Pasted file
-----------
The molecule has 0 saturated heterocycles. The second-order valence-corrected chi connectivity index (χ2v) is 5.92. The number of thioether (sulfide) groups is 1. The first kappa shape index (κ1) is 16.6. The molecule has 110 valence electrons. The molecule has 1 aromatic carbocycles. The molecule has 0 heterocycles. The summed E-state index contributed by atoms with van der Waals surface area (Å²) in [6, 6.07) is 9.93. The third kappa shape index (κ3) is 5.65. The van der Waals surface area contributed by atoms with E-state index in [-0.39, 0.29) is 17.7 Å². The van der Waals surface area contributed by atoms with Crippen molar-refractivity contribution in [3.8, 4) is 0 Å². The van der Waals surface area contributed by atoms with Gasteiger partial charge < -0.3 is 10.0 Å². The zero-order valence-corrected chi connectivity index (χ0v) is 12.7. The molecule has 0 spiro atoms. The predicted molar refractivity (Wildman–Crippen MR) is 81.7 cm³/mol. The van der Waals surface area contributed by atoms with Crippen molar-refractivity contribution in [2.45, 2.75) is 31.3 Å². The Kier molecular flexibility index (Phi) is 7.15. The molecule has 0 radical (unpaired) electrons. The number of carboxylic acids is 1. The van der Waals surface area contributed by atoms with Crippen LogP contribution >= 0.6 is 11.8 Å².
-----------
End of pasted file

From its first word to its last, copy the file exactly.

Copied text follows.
The molecule has 0 saturated heterocycles. The second-order valence-corrected chi connectivity index (χ2v) is 5.92. The number of thioether (sulfide) groups is 1. The first kappa shape index (κ1) is 16.6. The molecule has 110 valence electrons. The molecule has 1 aromatic carbocycles. The molecule has 0 heterocycles. The summed E-state index contributed by atoms with van der Waals surface area (Å²) in [6, 6.07) is 9.93. The third kappa shape index (κ3) is 5.65. The van der Waals surface area contributed by atoms with E-state index in [-0.39, 0.29) is 17.7 Å². The van der Waals surface area contributed by atoms with Crippen molar-refractivity contribution in [3.8, 4) is 0 Å². The van der Waals surface area contributed by atoms with Gasteiger partial charge < -0.3 is 10.0 Å². The zero-order valence-corrected chi connectivity index (χ0v) is 12.7. The molecule has 0 spiro atoms. The predicted molar refractivity (Wildman–Crippen MR) is 81.7 cm³/mol. The van der Waals surface area contributed by atoms with Crippen molar-refractivity contribution in [2.45, 2.75) is 31.3 Å². The Kier molecular flexibility index (Phi) is 7.15. The molecule has 0 radical (unpaired) electrons. The number of carboxylic acids is 1. The van der Waals surface area contributed by atoms with Crippen LogP contribution >= 0.6 is 11.8 Å².